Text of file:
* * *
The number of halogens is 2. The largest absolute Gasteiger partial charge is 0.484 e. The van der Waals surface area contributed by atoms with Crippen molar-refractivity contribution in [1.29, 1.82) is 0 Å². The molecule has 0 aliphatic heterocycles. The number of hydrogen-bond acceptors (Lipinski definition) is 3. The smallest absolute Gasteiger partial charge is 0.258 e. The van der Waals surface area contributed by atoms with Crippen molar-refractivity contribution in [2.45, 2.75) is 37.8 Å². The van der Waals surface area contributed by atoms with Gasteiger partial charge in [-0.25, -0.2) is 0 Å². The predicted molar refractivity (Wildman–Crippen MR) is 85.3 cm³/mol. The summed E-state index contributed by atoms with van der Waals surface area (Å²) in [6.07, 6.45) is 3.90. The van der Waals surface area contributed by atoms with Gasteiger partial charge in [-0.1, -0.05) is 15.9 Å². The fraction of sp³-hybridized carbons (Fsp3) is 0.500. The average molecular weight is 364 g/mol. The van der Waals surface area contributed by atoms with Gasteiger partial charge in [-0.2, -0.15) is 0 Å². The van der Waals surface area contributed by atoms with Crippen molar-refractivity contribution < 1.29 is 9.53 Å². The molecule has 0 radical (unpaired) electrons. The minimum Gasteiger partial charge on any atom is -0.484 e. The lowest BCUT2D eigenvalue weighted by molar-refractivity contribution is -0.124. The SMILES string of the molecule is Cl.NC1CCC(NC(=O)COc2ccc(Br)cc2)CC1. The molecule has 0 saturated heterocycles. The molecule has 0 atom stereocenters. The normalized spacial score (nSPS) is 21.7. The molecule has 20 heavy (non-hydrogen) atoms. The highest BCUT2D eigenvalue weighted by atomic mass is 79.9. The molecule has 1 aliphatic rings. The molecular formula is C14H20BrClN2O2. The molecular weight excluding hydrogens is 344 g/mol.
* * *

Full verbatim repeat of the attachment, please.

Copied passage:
The number of halogens is 2. The largest absolute Gasteiger partial charge is 0.484 e. The van der Waals surface area contributed by atoms with Crippen molar-refractivity contribution in [1.29, 1.82) is 0 Å². The molecule has 0 aliphatic heterocycles. The number of hydrogen-bond acceptors (Lipinski definition) is 3. The smallest absolute Gasteiger partial charge is 0.258 e. The van der Waals surface area contributed by atoms with Crippen molar-refractivity contribution in [2.45, 2.75) is 37.8 Å². The van der Waals surface area contributed by atoms with Gasteiger partial charge in [-0.25, -0.2) is 0 Å². The predicted molar refractivity (Wildman–Crippen MR) is 85.3 cm³/mol. The summed E-state index contributed by atoms with van der Waals surface area (Å²) in [6.07, 6.45) is 3.90. The van der Waals surface area contributed by atoms with Gasteiger partial charge in [-0.1, -0.05) is 15.9 Å². The fraction of sp³-hybridized carbons (Fsp3) is 0.500. The average molecular weight is 364 g/mol. The van der Waals surface area contributed by atoms with Gasteiger partial charge in [-0.2, -0.15) is 0 Å². The van der Waals surface area contributed by atoms with Crippen molar-refractivity contribution < 1.29 is 9.53 Å². The molecule has 0 radical (unpaired) electrons. The minimum Gasteiger partial charge on any atom is -0.484 e. The lowest BCUT2D eigenvalue weighted by molar-refractivity contribution is -0.124. The SMILES string of the molecule is Cl.NC1CCC(NC(=O)COc2ccc(Br)cc2)CC1. The molecule has 0 saturated heterocycles. The molecule has 0 atom stereocenters. The normalized spacial score (nSPS) is 21.7. The molecule has 20 heavy (non-hydrogen) atoms. The highest BCUT2D eigenvalue weighted by atomic mass is 79.9. The molecule has 1 aliphatic rings. The molecular formula is C14H20BrClN2O2. The molecular weight excluding hydrogens is 344 g/mol.